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16 Feb, 2023 15:15

Major Russian port city claims success against Ukrainian drone strikes

It’s not the first time Sevastopol has been targeted by air attacks, according to local officials
Major Russian port city claims success against Ukrainian drone strikes

Russian air defense forces have shot down all the drones that attacked the port city of Sevastopol in Crimea on Thursday, governor Mikhail Razvozhayev has announced. He added that the situation in the city was “calm.”

According to Razvozhayev, between Wednesday and Thursday night, air defense systems and Russia’s Black Sea Fleet stationed in the Sevastopol area shot down two drones over the sea. Several other UAVs were brought down over the territory of the Crimean Republic, the governor said.

This is not the first time Sevastopol - a key port city that houses Russia’s Black Sea Fleet -  or the territory of the Crimean peninsula, which became part of the Russian Federation in 2014 after holding a public referendum, have been targeted by drone strikes. 

On January 16, Razvozhayev reported that the air defenses shot down a total of ten Ukrainian UAVs within just 24 hours, without any of the drones reaching their intended targets, which allegedly included Belbek airport, just north of the city. That attack marked the fifth time Sevastopol had come under attack in just that month alone.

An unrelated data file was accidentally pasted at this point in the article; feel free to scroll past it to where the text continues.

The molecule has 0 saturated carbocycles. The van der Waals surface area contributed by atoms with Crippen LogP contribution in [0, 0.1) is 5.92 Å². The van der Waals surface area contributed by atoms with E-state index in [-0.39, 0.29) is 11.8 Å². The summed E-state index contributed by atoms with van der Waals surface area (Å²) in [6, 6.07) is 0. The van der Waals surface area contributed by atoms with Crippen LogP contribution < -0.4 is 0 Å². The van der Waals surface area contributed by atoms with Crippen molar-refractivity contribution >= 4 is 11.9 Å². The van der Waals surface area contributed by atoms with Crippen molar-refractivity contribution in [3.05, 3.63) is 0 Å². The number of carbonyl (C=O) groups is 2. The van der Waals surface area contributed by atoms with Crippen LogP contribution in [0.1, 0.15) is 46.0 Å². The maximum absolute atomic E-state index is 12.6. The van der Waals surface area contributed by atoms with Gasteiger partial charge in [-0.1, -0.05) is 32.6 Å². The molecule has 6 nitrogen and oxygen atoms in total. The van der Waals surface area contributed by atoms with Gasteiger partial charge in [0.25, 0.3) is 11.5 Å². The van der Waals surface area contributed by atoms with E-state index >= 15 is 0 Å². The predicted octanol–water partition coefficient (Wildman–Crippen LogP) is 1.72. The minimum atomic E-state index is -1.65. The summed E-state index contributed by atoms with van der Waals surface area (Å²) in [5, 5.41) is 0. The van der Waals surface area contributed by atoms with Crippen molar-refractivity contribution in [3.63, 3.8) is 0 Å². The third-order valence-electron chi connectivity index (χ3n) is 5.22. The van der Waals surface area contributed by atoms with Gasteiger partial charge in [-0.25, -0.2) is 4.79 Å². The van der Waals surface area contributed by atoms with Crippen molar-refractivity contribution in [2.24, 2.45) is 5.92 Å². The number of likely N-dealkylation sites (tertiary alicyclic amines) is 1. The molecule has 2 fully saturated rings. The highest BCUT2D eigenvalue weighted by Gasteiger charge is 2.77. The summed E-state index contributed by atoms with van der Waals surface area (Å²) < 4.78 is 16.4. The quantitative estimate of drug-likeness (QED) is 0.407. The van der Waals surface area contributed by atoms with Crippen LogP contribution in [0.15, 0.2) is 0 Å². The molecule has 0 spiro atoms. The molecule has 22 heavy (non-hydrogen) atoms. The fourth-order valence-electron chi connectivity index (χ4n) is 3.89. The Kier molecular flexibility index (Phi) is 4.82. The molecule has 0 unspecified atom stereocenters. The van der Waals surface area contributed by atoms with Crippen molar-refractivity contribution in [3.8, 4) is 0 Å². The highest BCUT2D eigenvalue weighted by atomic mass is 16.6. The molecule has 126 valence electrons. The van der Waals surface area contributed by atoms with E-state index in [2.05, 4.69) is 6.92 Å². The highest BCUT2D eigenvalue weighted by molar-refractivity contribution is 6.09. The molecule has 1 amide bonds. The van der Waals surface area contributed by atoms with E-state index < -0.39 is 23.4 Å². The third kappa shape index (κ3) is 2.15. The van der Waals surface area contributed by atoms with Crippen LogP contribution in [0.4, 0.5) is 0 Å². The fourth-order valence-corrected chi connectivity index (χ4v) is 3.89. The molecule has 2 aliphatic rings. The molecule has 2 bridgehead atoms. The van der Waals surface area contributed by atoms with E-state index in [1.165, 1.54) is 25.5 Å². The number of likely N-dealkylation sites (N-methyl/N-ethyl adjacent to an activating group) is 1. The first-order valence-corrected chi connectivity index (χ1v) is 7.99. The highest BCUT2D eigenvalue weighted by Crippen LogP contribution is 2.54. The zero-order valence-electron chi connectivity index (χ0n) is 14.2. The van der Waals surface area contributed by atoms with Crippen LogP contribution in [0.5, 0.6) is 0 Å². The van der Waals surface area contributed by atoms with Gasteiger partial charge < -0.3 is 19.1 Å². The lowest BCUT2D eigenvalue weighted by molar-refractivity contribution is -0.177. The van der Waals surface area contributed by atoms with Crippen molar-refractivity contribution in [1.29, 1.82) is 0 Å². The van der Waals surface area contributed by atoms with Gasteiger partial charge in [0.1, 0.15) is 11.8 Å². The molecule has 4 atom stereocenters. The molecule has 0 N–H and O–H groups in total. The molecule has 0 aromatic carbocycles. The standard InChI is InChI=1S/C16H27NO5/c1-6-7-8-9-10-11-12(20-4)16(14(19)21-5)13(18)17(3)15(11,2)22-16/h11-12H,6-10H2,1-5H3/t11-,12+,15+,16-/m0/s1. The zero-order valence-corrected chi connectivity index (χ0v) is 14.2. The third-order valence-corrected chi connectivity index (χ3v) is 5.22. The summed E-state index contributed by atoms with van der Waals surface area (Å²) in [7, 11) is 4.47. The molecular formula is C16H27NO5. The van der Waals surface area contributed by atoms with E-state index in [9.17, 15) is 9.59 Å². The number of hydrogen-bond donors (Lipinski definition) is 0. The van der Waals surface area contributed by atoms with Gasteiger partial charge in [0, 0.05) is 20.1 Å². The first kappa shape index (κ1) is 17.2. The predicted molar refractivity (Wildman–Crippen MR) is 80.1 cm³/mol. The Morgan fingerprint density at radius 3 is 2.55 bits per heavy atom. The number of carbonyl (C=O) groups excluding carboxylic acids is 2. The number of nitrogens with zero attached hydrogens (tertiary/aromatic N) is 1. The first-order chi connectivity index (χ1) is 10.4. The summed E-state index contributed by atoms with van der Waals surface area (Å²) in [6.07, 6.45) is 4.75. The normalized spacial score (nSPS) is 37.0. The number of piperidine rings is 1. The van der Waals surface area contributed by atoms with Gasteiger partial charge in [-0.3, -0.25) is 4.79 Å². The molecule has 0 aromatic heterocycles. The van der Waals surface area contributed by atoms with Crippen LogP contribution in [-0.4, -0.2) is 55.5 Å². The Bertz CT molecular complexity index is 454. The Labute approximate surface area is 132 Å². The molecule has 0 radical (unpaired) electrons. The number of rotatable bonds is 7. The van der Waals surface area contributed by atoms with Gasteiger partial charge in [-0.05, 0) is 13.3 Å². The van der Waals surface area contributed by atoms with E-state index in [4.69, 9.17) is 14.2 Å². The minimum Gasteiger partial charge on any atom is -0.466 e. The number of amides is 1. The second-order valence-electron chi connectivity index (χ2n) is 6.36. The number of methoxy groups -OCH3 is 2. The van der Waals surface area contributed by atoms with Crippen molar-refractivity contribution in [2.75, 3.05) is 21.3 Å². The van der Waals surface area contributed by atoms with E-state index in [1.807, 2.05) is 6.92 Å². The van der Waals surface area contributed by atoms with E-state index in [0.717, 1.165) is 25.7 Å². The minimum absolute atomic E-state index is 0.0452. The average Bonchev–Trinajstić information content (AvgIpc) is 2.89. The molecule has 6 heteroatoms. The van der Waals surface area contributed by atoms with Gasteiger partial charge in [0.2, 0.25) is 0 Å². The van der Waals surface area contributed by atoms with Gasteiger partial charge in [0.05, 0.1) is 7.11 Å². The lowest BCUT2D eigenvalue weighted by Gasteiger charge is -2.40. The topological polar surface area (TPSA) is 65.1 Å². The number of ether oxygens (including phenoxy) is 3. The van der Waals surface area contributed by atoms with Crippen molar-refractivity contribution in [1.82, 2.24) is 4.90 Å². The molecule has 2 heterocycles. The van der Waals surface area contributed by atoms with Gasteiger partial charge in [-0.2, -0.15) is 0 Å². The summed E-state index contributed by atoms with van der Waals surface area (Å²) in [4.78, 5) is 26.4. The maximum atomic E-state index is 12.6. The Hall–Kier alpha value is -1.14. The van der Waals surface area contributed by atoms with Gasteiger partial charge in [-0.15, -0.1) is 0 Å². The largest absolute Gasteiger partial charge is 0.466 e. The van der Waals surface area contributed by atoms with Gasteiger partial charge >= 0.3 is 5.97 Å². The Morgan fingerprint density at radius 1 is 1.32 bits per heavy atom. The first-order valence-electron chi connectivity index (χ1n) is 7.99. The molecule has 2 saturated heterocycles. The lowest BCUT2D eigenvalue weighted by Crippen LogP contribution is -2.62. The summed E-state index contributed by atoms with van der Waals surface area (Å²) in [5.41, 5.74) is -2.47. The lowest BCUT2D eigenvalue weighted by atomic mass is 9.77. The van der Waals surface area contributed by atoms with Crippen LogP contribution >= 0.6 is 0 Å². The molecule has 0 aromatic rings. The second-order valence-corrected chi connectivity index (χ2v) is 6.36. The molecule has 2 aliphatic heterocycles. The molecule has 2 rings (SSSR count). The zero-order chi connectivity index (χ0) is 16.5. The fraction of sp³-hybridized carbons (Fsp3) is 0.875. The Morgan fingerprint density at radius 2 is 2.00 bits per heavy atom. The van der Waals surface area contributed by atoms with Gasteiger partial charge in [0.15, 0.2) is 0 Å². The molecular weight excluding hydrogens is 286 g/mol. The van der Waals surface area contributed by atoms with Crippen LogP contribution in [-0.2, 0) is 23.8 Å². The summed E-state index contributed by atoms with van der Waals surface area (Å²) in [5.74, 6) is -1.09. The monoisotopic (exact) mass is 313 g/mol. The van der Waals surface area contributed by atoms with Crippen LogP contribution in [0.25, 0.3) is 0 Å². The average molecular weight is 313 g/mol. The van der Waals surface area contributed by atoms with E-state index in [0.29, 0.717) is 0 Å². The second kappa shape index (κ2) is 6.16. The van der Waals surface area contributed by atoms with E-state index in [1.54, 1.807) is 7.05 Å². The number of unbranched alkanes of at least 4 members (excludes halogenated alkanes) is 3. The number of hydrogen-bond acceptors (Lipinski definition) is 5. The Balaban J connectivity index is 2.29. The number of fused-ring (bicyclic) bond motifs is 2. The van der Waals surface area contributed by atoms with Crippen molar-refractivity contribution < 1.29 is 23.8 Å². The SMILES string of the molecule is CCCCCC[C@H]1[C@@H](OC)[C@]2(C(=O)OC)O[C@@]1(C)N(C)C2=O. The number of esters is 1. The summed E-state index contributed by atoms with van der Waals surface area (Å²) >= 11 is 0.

Moscow has blamed the attacks on Kiev but Ukrainian authorities have yet to claim responsibility. At the same time, top officials in Kiev, including President Vladimir Zelensky, have continued to insist that Crimea is an inalienable part of Ukraine which is “temporarily occupied” by Russia.

Zelensky, as well as as many of his defense and intelligence chiefs, have repeatedly vowed to retake the peninsula by any means necessary and have warned that Russia will continue to experience “problems” until it completely withdraws from territories Kiev claims as its own. 

However, US Secretary of State Antony Blinken told a group of experts that Washington is not “actively encouraging” Ukraine to seize Crimea from Russia, Politico reported on Wednesday. This would be “a red line” for President Vladimir Putin and would trigger “a wider Russian response,” Blinken was quoted as saying.